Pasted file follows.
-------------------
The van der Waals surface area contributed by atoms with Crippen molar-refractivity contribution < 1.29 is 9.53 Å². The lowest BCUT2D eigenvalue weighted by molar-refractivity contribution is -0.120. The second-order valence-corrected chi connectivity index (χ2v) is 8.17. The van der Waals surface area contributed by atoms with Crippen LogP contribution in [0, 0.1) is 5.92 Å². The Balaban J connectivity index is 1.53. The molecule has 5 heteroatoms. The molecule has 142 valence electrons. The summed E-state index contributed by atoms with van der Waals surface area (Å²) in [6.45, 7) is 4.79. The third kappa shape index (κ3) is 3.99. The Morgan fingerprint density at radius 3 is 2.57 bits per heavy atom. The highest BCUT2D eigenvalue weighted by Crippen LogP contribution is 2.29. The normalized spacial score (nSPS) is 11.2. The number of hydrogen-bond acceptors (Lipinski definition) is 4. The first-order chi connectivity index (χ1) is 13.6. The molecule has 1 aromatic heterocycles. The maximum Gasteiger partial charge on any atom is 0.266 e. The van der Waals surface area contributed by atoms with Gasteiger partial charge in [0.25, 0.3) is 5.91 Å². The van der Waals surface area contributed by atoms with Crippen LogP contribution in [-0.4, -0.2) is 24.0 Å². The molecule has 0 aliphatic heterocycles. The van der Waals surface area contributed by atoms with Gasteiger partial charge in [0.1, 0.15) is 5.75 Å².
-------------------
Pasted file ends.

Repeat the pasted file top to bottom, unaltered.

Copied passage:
The van der Waals surface area contributed by atoms with Crippen molar-refractivity contribution < 1.29 is 9.53 Å². The lowest BCUT2D eigenvalue weighted by molar-refractivity contribution is -0.120. The second-order valence-corrected chi connectivity index (χ2v) is 8.17. The van der Waals surface area contributed by atoms with Crippen LogP contribution in [0, 0.1) is 5.92 Å². The Balaban J connectivity index is 1.53. The molecule has 5 heteroatoms. The molecule has 142 valence electrons. The summed E-state index contributed by atoms with van der Waals surface area (Å²) in [6.45, 7) is 4.79. The third kappa shape index (κ3) is 3.99. The Morgan fingerprint density at radius 3 is 2.57 bits per heavy atom. The highest BCUT2D eigenvalue weighted by Crippen LogP contribution is 2.29. The normalized spacial score (nSPS) is 11.2. The number of hydrogen-bond acceptors (Lipinski definition) is 4. The first-order chi connectivity index (χ1) is 13.6. The molecule has 1 aromatic heterocycles. The maximum Gasteiger partial charge on any atom is 0.266 e. The van der Waals surface area contributed by atoms with Gasteiger partial charge in [0.25, 0.3) is 5.91 Å². The van der Waals surface area contributed by atoms with Crippen LogP contribution in [-0.4, -0.2) is 24.0 Å². The molecule has 0 aliphatic heterocycles. The van der Waals surface area contributed by atoms with Gasteiger partial charge in [0.1, 0.15) is 5.75 Å².